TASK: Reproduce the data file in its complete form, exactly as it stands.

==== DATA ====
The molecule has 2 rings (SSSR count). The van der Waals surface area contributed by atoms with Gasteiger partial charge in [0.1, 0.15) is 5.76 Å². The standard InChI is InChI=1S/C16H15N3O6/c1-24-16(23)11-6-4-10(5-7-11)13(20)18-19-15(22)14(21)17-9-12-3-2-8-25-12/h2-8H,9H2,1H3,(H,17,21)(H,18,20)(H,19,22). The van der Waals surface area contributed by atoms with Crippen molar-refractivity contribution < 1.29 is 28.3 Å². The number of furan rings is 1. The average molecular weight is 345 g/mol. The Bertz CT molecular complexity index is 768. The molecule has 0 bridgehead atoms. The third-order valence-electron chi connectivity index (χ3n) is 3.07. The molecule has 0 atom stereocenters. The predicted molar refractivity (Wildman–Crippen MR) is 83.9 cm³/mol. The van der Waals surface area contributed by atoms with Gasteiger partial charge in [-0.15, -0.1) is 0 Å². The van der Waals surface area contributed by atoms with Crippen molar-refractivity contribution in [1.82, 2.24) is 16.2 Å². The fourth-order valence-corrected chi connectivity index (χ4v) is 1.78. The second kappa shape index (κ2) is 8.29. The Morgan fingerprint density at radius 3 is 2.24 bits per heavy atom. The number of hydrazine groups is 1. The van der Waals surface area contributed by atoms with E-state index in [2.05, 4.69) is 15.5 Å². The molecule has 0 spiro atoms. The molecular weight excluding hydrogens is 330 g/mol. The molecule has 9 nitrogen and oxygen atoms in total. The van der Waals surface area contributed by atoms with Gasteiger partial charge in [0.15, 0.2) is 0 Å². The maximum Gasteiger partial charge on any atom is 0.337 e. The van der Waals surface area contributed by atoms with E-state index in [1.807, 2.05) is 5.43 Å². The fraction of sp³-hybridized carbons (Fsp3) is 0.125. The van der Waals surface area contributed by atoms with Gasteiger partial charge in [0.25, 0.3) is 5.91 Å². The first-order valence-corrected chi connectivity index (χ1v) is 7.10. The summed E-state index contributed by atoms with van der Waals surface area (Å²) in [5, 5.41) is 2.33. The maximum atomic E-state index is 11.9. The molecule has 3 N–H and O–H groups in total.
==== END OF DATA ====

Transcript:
The molecule has 2 rings (SSSR count). The van der Waals surface area contributed by atoms with Gasteiger partial charge in [0.1, 0.15) is 5.76 Å². The standard InChI is InChI=1S/C16H15N3O6/c1-24-16(23)11-6-4-10(5-7-11)13(20)18-19-15(22)14(21)17-9-12-3-2-8-25-12/h2-8H,9H2,1H3,(H,17,21)(H,18,20)(H,19,22). The van der Waals surface area contributed by atoms with Crippen molar-refractivity contribution < 1.29 is 28.3 Å². The number of furan rings is 1. The average molecular weight is 345 g/mol. The Bertz CT molecular complexity index is 768. The molecule has 0 bridgehead atoms. The third-order valence-electron chi connectivity index (χ3n) is 3.07. The molecule has 0 atom stereocenters. The predicted molar refractivity (Wildman–Crippen MR) is 83.9 cm³/mol. The van der Waals surface area contributed by atoms with Gasteiger partial charge in [-0.15, -0.1) is 0 Å². The van der Waals surface area contributed by atoms with Crippen molar-refractivity contribution in [1.82, 2.24) is 16.2 Å². The fourth-order valence-corrected chi connectivity index (χ4v) is 1.78. The second kappa shape index (κ2) is 8.29. The Morgan fingerprint density at radius 3 is 2.24 bits per heavy atom. The number of hydrazine groups is 1. The van der Waals surface area contributed by atoms with E-state index in [2.05, 4.69) is 15.5 Å². The molecule has 0 spiro atoms. The molecular weight excluding hydrogens is 330 g/mol. The molecule has 9 nitrogen and oxygen atoms in total. The van der Waals surface area contributed by atoms with Gasteiger partial charge in [0.15, 0.2) is 0 Å². The maximum Gasteiger partial charge on any atom is 0.337 e. The van der Waals surface area contributed by atoms with E-state index in [1.807, 2.05) is 5.43 Å². The fraction of sp³-hybridized carbons (Fsp3) is 0.125. The van der Waals surface area contributed by atoms with Gasteiger partial charge in [0.25, 0.3) is 5.91 Å². The first-order valence-corrected chi connectivity index (χ1v) is 7.10. The summed E-state index contributed by atoms with van der Waals surface area (Å²) in [5, 5.41) is 2.33. The maximum atomic E-state index is 11.9. The molecule has 3 N–H and O–H groups in total.